Colombian Farc rebels push ahead with peace talks
Negotiators for Colombia's Farc left-wing rebel group say they want to push ahead with peace talks.
The announcement came just days after dozens of Farc rebels were killed in an air force bombing raid in south-western Cauca province.
The Farc said the bombing was a "step back" but insisted that the progress made so far at the talks should not be "thrown overboard".
The talks aim to put an end to more than five decades of armed conflict.
The rebel negotiator known as Pablo Catatumbo insisted that "if we continue on this path [of negotiations], an alternative to war is possible".
He was speaking in the Cuban capital, Havana, where the peace talks have been held since they were officially launched in November 2012.
At least 26 guerrilla fighters died in the bombing raid in Guapi, in Cauca province on Thursday.
Another eight were killed in a fresh raid in north-western Antioquia province at the weekend.
When the two sides began to negotiate in November 2012 they did so without declaring a ceasefire.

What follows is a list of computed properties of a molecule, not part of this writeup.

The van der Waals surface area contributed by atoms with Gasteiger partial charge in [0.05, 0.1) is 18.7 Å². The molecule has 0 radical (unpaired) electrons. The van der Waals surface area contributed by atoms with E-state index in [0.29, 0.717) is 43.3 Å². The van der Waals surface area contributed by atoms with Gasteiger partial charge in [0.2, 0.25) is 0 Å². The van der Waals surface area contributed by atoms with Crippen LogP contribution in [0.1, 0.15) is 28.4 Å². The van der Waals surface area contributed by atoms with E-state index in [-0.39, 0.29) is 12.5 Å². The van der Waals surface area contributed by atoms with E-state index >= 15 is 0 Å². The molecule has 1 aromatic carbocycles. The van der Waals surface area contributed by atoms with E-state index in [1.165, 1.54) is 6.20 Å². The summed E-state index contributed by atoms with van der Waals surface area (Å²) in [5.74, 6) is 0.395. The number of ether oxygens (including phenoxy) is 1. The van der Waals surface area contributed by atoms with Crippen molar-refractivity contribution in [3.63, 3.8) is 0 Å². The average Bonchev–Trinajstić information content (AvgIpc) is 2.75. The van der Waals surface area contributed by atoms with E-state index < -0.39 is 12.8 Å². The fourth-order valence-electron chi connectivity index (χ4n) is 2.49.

But in December 2014, the Farc called a unilateral ceasefire as a sign of its faith in the peace process and to increase the pressure on the government to reciprocate and suspend attacks on rebel fighters.
President Juan Manuel Santos ruled out a bilateral ceasefire but did order a halt to bombing raids.
However, he ordered they be resumed after 11 soldiers were killed in a Farc ambush on 15 April.
The two sides have so far reached agreement on three topics on their five-point agenda.
An estimated 220,000 people have died in a half century of armed conflict in Colombia.
The peace process
November 2012 - Formal peace talks begin in the Cuban capital Havana between the Colombian government and the Farc.
May 2013 - A deal is reached on land reform, one of the most contentious issues. It calls for fair access to land, and rural development, two key causes of the conflict.
November 2013 - The two sides agree on the political participation of the Farc should a peace deal be reached.
May 2014 - Both parties pledge to eliminate all illicit drug production in Colombia.
December 2014 - Farc declares a unilateral ceasefire.
March 2015 - Both sides agree to work together to remove landmines. Colombia is one of the most heavily mined countries in the world.
April 2015 Government resumes air strikes after the Farc kills 11 soldiers in ambush.
May 2015 Farc suspends its unilateral ceasefire after government military operation kills 26 rebel fighters.